Fri. Jan 21st, 2022


Mankind has been plagued by a number of pressing issues over the past year: a global pandemic, economic disruption, climate change and rising geopolitical tensions over Ukraine and Taiwan, to name a few. But in the future we can look back on our time and ask one much more consequential question: was it really such a good idea to contact strangers?

Michio Kaku, the prominent theoretical physicist and author, is not the only one who thinks that any successful attempt to warn any extraterrestrial intelligence on our presence could be a catastrophically bad idea. “I think this will be the biggest mistake in human history,” he has to the New York Times last year. Kaku conjured up images of technologically superior interstellar winners treated people as cruelly as Hernan Cortes dealt with Montezuma’s Aztecs in the 16th century. “If the aliens were to come, it’s not going to be a pretty sight,” he said. “Some people will worship them as gods. Other people will think they are demons. And other people will want to make a deal. ”

But there are many astronomers who are excited about the idea of ​​making contact with any extraterrestrial intelligence and are sharpening efforts to do so. One of the goals of the $ 10 billion James Webb Space Telescope, which has just been launched, is to search for habitable exoplanets (planets orbiting stars outside our solar system), where other life forms can still be found.

But there is a significant difference between the passive search for extraterrestrial intelligence, known as SETI, which is relatively uncontroversial among astronomers, and active messages from extraterrestrial intelligence, or METI, which arouse much more opposition.

The first attempt to greet the rest of the universe was made in 1974. when a group of astronomers a message of the Arecibo Observatory Radio Telescope aimed at the star cluster M13, some 25 000 light years away. Many thousands of years will pass before we can expect any kind of response – unless you overdose on good faith and believe that two crop circles, with a human face and an adaptation of the original message, were already found in 2001 in an English field in Hampshire. form the “Arecibo answers”.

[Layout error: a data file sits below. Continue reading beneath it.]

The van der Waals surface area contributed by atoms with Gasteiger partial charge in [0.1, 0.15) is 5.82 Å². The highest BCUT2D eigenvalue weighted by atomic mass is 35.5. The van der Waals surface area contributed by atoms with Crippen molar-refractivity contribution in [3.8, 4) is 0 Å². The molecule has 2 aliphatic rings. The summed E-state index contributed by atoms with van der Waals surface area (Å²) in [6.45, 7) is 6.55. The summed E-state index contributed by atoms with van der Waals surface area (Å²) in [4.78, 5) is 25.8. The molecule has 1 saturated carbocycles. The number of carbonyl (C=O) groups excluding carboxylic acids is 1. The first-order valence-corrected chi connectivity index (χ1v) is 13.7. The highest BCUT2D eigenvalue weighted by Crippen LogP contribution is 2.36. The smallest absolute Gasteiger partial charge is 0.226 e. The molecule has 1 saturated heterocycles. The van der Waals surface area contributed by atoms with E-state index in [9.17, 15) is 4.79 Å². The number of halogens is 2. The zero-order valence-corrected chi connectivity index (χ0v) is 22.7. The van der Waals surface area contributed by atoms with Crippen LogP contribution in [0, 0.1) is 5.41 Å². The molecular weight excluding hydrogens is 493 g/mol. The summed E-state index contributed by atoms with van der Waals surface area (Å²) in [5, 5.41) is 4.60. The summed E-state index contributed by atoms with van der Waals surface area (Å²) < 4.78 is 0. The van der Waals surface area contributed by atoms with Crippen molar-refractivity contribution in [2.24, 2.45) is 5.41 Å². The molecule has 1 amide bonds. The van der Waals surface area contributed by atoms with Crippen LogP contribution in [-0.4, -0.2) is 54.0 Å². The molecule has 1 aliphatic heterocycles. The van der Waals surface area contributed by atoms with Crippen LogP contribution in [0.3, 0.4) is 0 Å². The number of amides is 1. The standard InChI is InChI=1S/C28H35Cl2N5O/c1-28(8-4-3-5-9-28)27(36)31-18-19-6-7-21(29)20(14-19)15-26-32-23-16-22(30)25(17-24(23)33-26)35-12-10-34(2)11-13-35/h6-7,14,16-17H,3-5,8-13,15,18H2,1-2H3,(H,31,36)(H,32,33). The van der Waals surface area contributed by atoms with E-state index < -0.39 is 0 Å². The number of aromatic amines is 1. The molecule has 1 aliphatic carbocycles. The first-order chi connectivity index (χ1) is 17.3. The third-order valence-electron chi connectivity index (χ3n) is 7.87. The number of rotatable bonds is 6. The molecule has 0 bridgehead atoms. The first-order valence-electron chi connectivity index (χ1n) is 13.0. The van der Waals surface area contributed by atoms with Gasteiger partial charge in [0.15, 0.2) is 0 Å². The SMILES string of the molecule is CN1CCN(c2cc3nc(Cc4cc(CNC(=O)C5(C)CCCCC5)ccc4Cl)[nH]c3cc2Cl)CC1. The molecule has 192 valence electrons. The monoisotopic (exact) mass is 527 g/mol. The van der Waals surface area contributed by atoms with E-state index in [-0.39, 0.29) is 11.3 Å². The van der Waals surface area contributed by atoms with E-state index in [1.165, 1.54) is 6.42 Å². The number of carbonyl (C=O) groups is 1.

Several sins have since left our solar system on a one-way map to advertise mankind’s existence. Nasa, including space agencies, sponsors research in the field of astrobiology, which pursues “origins-of-life and life-beyond-the-earth” investigations.

In 2015, a non-profit research and education organization, Called METI International, was founded in San Francisco for the purpose of sending messages to extraterrestrial civilizations. Two years later, it conveyed a message, including math formulas and music by Jean-Michel Jarre, to the red dwarf Luyten’s Star, 12 light years away.

Douglas Vakoch, president and founder of METI International, argues that if aliens were sophisticated enough to travel great distances to reach the earth, they would probably need anything we have to offer. So we should not be afraid to start a cosmic conversation. “Fear does not protect us, it only limits us,” he says.

One intriguing idea, driven by Jeff Hawkins in his book A thousand brains, is that we can launch some massive orbiting sunblockers to indicate our presence on earth. These blockers, which would orbit the Sun for millions of years, would cause slight, unnatural, noticeable reduction in starlight, similar to sending a message in a bottle to the rest of the galaxy.

But all attempts to contact strangers raise profound questions. Who has the right to speak on behalf of our planet? What message should we send? As Kathryn Denning, an anthropologist at York University in Toronto, asked: why should scientists unilaterally decide on the planet’s risk tolerance levels, as opposed to a six-year-old girl in Namibia who will live longer and have more at stake?

These are good questions, emphasizing how much the debate about METI revolves around people rather than strangers. The controversy may also be considered a rare scientific debate, as neither party can provide a fragment of evidence to support their arguments. The discussion is entirely speculative, shaped by alarmist science fiction narratives, sketchy beliefs in the universality of mankind’s impulses, and (possibly false) assumptions that extraterrestrial intelligence exists.

Ultimately, therefore, the question narrows to this: is humanity’s collective desire for discovery greater than its fear of the unknown? To which, I would argue, many centuries of human history have given a clear answer: Yes.

john.thornhill@ft.com



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